One of South Dakota’s biggest tourist stops is Wall Drug Store in the town of Wall. Inside this drug store is the Western Art Gallery Restaurant, one of the most iconic restaurants for tourists and locals alike.
The drug store opened in 1931, and in that same decade, it added a soda fountain that’s still there today. Make sure to check out the donuts, buffalo burgers, and 5-cent coffee.
Tennessee: Loveless Cafe
Tennessee’s most emblematic restaurant can be found in Nashville. Founded in 1951, the Loveless Cafe started as a motel that served fried chicken.
The menu features traditional, homey, and comforting Southern classics, but be sure to get a side of the world-famous biscuits when visiting.
Texas: Franklin Barbecue
Franklin Barbecue is one of Texas’s most well-known and iconic barbecue sites, located on the east side of Austin.
Aaron Franklin, the co-owner, has his own New York Times bestselling cookbook, a Masterclass video series, and a web series with PBS.
The menu features a variety of barbecue meats, including by-the-pound brisket, spare ribs, and pulled pork, plus sandwiches, pies, and cold beer and wine.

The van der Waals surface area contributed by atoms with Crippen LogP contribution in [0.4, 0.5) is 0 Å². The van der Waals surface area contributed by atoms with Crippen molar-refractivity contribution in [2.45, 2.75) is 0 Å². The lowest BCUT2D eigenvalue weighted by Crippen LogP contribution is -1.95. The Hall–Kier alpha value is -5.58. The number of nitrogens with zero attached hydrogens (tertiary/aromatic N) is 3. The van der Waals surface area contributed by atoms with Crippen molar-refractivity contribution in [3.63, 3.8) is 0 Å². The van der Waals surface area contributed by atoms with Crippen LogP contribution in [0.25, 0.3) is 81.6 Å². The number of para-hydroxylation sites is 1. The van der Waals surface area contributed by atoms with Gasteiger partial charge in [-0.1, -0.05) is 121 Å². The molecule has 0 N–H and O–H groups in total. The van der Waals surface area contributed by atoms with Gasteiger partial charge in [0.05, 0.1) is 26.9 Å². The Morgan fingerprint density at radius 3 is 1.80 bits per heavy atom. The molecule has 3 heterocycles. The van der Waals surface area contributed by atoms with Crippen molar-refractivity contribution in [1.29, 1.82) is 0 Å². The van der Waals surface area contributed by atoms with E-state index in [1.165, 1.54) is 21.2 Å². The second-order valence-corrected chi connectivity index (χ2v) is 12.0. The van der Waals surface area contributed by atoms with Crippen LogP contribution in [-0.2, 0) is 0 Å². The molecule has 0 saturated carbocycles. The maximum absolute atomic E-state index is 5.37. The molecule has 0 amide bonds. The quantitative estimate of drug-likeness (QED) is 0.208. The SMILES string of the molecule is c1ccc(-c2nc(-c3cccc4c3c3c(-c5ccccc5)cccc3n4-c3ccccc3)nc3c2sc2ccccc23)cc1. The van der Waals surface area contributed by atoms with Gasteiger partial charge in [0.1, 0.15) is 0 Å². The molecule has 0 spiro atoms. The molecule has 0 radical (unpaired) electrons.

Utah: Red Iguana
Utah’s most well-loved restaurant is Red Iguana in Salt Lake City, serving authentic Mexican food since 1985. Its menu is extensive and caters to a variety of dietary restrictions.
Dishes include a wide variety of mole, enchiladas, tostadas, and chimichangas, and the Red Iguana plate includes an enchilada, taco, beef flauta, chile relleno, and a beef tostada.
Vermont: The Farmhouse Tap & Grill
The Farmhouse Tap & Grill in Burlington, Vermont, is the state’s most iconic eatery. The restaurant is a farm-to-table style gastropub and has an outdoor beer garden during warm seasons.
Its menu features a variety of burgers, salads, and entrees like fish and chips, mussels, eggplant, and pork shoulder.
Virginia: The Inn at Little Washington
Inside The Inn at Little Washington in Washington, Virginia, is an iconic restaurant with a French-inspired menu.